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Deep Blue Sea (1999)
Rated R

Starring: Saffron Burrows, Samuel L. Jackson, and LL Cool J

out of

Ever since Jaws turned sharks into Mother Nature's ultimate villain, countless attempts have been made to cash in on their appeal to moviegoers. Whether it be the three sequels to the original Jaws, which degraded in quality with each outing, or 1980's now impossible-to-find virtual remake of Jaws, Great White, each shark movie has basically explained the aggressive behavior of the shark in natural terms. These movies would have you believe that sharks are man-eaters by design. Deep Blue Sea, from action director Renny Harlin, puts man into the equation. What if man altered sharks and made them smarter and, therefore, deadlier?

The movie's premise is that a group of scientists working on a cure for Alzheimer's disease have taken sharks and altered their brain size to produce a chemical that can revitalize dead brain cells. Sharks, the scientists claim, never get cancer and never lose any brain function as they age. Led by Dr. Susan McAlester (Saffron Burrows), the scientists are put under pressure to produce results when one of their test sharks escapes and menaces a group of teenagers. This unwelcome publicity puts the investment of Russell Franklin (Samuel L. Jackson) in jeopardy, so he decides to accompany McAlester to her isolated floating laboratory to supervise what might be the final tests of her theories regarding the sharks' ability to fight the disease.

Shortly after Franklin and McAlester return to the lab, a huge tropical storm throws the facility into disarray. One of the test sharks injures a scientist and a medical helicopter is called to take him back to the mainland. Flying through the turbulent conditions, the copter ends up crashing into the lab, damaging a large portion of it and causing some major flooding. The flooding provides the sharks an opportunity to enter the now half-sunken research base, even allowing them to swim along the corridors of the crippled facility to pursue their intended prey.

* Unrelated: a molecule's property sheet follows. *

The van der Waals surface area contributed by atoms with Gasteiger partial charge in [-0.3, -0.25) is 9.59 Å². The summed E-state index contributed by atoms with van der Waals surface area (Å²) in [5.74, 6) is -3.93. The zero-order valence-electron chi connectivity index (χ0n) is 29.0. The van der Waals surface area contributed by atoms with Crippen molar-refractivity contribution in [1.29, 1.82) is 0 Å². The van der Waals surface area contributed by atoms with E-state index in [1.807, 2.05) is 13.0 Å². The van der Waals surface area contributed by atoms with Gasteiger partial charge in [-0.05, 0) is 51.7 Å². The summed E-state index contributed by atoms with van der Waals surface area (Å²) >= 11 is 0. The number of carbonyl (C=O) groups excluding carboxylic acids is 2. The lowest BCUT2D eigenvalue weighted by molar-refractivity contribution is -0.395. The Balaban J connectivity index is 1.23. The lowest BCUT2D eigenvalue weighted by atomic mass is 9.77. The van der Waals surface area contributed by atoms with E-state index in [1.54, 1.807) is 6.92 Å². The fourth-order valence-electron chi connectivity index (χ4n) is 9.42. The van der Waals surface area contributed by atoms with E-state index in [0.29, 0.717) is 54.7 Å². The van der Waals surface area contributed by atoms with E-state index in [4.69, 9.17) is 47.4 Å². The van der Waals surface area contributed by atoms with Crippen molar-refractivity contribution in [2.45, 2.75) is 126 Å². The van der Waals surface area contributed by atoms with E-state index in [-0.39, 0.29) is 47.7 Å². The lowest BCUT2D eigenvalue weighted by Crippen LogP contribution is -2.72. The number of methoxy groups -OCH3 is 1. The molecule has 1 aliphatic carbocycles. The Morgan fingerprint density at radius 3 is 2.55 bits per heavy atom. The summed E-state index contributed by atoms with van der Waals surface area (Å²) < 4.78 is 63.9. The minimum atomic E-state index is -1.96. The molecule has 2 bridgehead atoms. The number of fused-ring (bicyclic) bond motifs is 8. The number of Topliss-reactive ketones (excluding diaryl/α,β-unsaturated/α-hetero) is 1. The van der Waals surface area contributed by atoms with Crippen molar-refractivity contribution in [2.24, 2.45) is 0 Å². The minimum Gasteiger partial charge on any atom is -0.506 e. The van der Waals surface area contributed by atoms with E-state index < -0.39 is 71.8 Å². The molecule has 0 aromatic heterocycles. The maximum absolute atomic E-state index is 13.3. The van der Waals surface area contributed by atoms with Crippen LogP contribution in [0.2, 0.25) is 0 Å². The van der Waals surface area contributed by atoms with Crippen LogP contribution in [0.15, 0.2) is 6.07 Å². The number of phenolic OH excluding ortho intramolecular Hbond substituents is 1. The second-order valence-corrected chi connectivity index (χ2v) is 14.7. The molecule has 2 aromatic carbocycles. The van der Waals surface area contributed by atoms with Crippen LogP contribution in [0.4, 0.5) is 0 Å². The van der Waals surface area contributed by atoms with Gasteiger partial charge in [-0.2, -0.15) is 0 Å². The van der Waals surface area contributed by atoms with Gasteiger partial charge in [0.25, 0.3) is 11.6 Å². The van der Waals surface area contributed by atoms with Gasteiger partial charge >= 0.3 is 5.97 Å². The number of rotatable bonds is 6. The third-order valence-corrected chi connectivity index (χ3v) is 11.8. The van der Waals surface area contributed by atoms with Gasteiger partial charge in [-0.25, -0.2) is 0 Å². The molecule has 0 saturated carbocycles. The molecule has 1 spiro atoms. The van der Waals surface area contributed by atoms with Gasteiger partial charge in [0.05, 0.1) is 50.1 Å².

This movie is a welcome change of pace from most "evil shark" movies because it tries to paint an accurate picture of what real sharks can and cannot do. Even though the test sharks are permitted to do things no real shark can do, the characters in this movie are smart enough to know the difference and react accordingly. A big "thumbs up" is awarded for that alone. However, even though the characters are shark-wise, they certainly aren't very interesting as people. Russell Franklin, as played by Samuel L. Jackson, is given an opportunity to flesh his character out with a back story involving an avalanche he has survived. LL Cool J's Preacher is good for comedic value, with his struggle to remain in God's good graces. The rest of the scientists are the usual group of nobodies that end up in situations like these. Even with a cast including the likes of Michael Rapaport (Cop Land) and Thomas Jane (Boogie Nights), these characters simply aren't interesting. We're never really given much beyond sketchy outlines of who they're supposed to be or what they're really doing at this lab.

The shark effects are definitely the main attraction of the film. Blending live-action animatronics that are light years beyond the clunky mechanical shark of Jaws with computer animation, the film produces sharks that are both scary and realistic. Unfortunately, the effects aren't on-screen enough to prop up the weak characters and rather creaky script. Renny Harlin's directing isn't bad and he does produce some genuine scares, but he's not given much to work with and ends up with a movie with no real bite. (Sorry.)

Deep Blue Sea is worth a rental for the effects and the few scares it produces, but it will ultimately leave you unsatisfied.

Trivia: Thomas Jane appeared as Xeph in 1992's Buffy the Vampire Slayer. (Source: The Internet Movie Database)

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